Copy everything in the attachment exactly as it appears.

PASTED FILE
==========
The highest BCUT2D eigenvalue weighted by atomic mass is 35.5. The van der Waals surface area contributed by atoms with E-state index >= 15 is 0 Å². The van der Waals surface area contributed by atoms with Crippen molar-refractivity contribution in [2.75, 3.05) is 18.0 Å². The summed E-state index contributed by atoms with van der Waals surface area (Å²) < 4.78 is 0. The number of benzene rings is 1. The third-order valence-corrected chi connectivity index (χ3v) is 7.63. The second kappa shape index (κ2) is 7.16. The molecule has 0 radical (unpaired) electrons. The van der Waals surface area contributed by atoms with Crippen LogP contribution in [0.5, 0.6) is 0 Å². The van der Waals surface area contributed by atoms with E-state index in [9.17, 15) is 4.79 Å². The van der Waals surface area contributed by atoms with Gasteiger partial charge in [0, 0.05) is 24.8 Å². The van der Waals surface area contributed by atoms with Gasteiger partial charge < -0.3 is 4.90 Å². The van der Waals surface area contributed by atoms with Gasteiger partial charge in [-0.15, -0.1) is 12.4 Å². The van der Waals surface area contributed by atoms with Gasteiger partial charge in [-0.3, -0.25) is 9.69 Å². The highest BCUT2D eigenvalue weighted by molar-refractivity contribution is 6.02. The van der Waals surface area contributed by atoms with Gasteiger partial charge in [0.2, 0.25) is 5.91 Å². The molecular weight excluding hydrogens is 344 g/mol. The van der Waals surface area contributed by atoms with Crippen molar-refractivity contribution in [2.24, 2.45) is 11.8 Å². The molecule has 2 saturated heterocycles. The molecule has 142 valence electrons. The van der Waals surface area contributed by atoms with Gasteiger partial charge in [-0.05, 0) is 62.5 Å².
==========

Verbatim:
The highest BCUT2D eigenvalue weighted by atomic mass is 35.5. The van der Waals surface area contributed by atoms with E-state index >= 15 is 0 Å². The van der Waals surface area contributed by atoms with Crippen molar-refractivity contribution in [2.75, 3.05) is 18.0 Å². The summed E-state index contributed by atoms with van der Waals surface area (Å²) < 4.78 is 0. The number of benzene rings is 1. The third-order valence-corrected chi connectivity index (χ3v) is 7.63. The second kappa shape index (κ2) is 7.16. The molecule has 0 radical (unpaired) electrons. The van der Waals surface area contributed by atoms with Crippen LogP contribution in [0.5, 0.6) is 0 Å². The van der Waals surface area contributed by atoms with E-state index in [9.17, 15) is 4.79 Å². The van der Waals surface area contributed by atoms with Gasteiger partial charge in [0, 0.05) is 24.8 Å². The van der Waals surface area contributed by atoms with Gasteiger partial charge < -0.3 is 4.90 Å². The van der Waals surface area contributed by atoms with Gasteiger partial charge in [-0.15, -0.1) is 12.4 Å². The van der Waals surface area contributed by atoms with Gasteiger partial charge in [-0.3, -0.25) is 9.69 Å². The highest BCUT2D eigenvalue weighted by molar-refractivity contribution is 6.02. The van der Waals surface area contributed by atoms with Gasteiger partial charge in [0.2, 0.25) is 5.91 Å². The molecular weight excluding hydrogens is 344 g/mol. The van der Waals surface area contributed by atoms with Crippen molar-refractivity contribution in [2.24, 2.45) is 11.8 Å². The molecule has 2 saturated heterocycles. The molecule has 142 valence electrons. The van der Waals surface area contributed by atoms with Gasteiger partial charge in [-0.05, 0) is 62.5 Å².